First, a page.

Display Settings:

Format

Send to:

Choose Destination
See comment in PubMed Commons below
Int J Cancer. 2012 Jul 1;131(1):201-10. doi: 10.1002/ijc.26348. Epub 2011 Aug 30.

Vegetable and fruit intake after diagnosis and risk of prostate cancer progression.

Author information

  • 1Department of Epidemiology, Harvard School of Public Health, Boston, MA, USA. richmane@urology.ucsf.edu

Abstract

Cruciferous vegetables, tomato sauce and legumes have been associated with reduced risk of incident advanced prostate cancer. In vitro and animal studies suggest these foods may inhibit progression of prostate cancer, but there are limited data in men. Therefore, we prospectively examined whether intake of total vegetables, and specifically cruciferous vegetables, tomato sauce and legumes, after diagnosis reduce risk of prostate cancer progression among 1,560 men diagnosed with non-metastatic prostate cancer and participating in the Cancer of the Prostate Strategic Urologic Research Endeavor, a United States prostate cancer registry. As a secondary analysis, we also examined other vegetable subgroups, total fruit and subgroups of fruits. The participants were diagnosed primarily at community-based clinics and followed from 2004 to 2009. We assessed vegetable and fruit intake via a semi-quantitative food frequency questionnaire, and ascertained prostate cancer outcomes via urologist report and medical records. We observed 134 events of progression (53 biochemical recurrences, 71 secondary treatments likely due to recurrence, 6 bone metastases and 4 prostate cancer deaths) during 3,171 person-years. Men in the fourth quartile of post-diagnostic cruciferous vegetable intake had a statistically significant 59% decreased risk of prostate cancer progression compared to men in the lowest quartile (hazard ratio (HR): 0.41; 95% confidence interval (CI): 0.22, 0.76; p-trend: 0.003). No other vegetable or fruit group was statistically significantly associated with risk of prostate cancer progression. In conclusion, cruciferous vegetable intake after diagnosis may reduce risk of prostate cancer progression.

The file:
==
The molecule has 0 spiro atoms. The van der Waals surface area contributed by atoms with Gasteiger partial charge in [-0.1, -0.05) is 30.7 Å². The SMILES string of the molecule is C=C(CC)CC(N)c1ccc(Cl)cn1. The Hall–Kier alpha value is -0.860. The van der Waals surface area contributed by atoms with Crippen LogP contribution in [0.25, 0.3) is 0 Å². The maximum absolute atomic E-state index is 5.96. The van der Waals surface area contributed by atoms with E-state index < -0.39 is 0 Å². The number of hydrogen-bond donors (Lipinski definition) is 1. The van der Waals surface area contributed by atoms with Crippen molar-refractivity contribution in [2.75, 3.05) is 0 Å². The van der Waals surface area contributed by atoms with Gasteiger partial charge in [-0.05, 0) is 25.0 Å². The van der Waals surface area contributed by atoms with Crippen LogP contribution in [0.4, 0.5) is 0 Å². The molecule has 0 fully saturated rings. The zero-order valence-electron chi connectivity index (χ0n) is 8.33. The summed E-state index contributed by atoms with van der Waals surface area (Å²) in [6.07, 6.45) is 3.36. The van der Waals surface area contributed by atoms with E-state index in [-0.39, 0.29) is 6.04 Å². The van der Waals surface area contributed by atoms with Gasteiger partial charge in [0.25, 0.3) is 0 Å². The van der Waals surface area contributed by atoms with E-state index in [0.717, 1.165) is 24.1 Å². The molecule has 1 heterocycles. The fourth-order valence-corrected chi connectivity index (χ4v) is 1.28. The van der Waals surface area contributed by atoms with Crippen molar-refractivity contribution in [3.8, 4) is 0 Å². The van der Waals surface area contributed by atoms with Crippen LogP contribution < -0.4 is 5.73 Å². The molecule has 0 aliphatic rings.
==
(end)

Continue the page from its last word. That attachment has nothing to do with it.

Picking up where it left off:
Copyright © 2011 UICC.

PMID:
21823116
[PubMed - indexed for MEDLINE]
PMCID:
PMC3310254
Free PMC Article
PubMed Commons home

PubMed Commons

0 comments
How to join PubMed Commons

    Supplemental Content

    Icon for John Wiley & Sons, Inc. Icon for PubMed Central
    Loading ...
    Write to the Help Desk